Investigation of desalination performance of capacitive deionization technology

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2019
Özkul, Selin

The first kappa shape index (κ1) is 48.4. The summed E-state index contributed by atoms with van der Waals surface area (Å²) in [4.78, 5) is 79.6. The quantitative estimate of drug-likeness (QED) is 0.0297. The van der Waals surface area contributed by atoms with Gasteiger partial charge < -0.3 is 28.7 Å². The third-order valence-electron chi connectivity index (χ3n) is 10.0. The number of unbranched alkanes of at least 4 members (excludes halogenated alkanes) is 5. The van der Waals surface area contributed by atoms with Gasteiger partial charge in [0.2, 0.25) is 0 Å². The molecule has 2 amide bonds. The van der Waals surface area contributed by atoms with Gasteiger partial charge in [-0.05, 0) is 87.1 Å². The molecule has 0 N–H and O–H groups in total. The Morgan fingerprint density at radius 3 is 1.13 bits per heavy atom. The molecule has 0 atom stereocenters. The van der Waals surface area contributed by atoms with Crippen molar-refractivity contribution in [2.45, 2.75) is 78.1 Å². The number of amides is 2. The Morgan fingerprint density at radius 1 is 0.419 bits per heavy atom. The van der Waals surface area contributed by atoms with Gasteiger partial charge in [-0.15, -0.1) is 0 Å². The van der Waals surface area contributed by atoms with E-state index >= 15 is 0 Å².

Capacitive deionization (CDI) is one of the emerging technologies developed with the purpose of water desalination. CDI technology is based on ion electrosorption at the surface of electrically charged electrode couples that are commonly comprised of porous carbon materials. Along with the continuous increase in the global fresh water demand, CDI technology becomes more prominent as an energy efficient and cost-effective water purification process. In this study, ion removal capacity of the CDI process was investigated under various operational conditions using different carbon based electrodes. For this purpose, carbonaceous supercapacitor electrodes were developed from commercially available, cost-effective activated carbon and graphene materials, and the use of these materials for deionization was explored in detail. The porosity, morphology and chemical nature of the carbonaceous materials were analysed, and it has been found that both materials are porous with different structural properties. Electrochemical properties of the fabricated electrodes were also investigated, and both electrodes showed good electrochemical reaction kinetics and follow electric double layer mechanism during electrosorption process. Furthermore, deionization performances of the fabricated carbonaceous electrodes were evaluated in a laboratory scale CDI unit. The electrosorption behavior of carbonaceous electrodes was analyzed at different electrical potentials and water flow rates, and impact of operating parameters on the sorption capacity was investigated. At a flow rate of 20 ml/min and at a potential of 2.0 V, the maximum electrosorptive capacities of 8.9 μmol/g and 10.7 μmol/g were obtained from activated carbon and graphene electrodes, respectively. In addition, monovalent and divalent ion removal capacities of the fabricated electrodes were determined using solutions with different initial salt concentrations. Graphene-like material with high mesoporosity showed better deionization performance at high concentrations considering removal of both monovalent and divalent ions, yet microporous structured activated carbon reached higher ion removal capacity for monovalent ions at lower salt concentrations.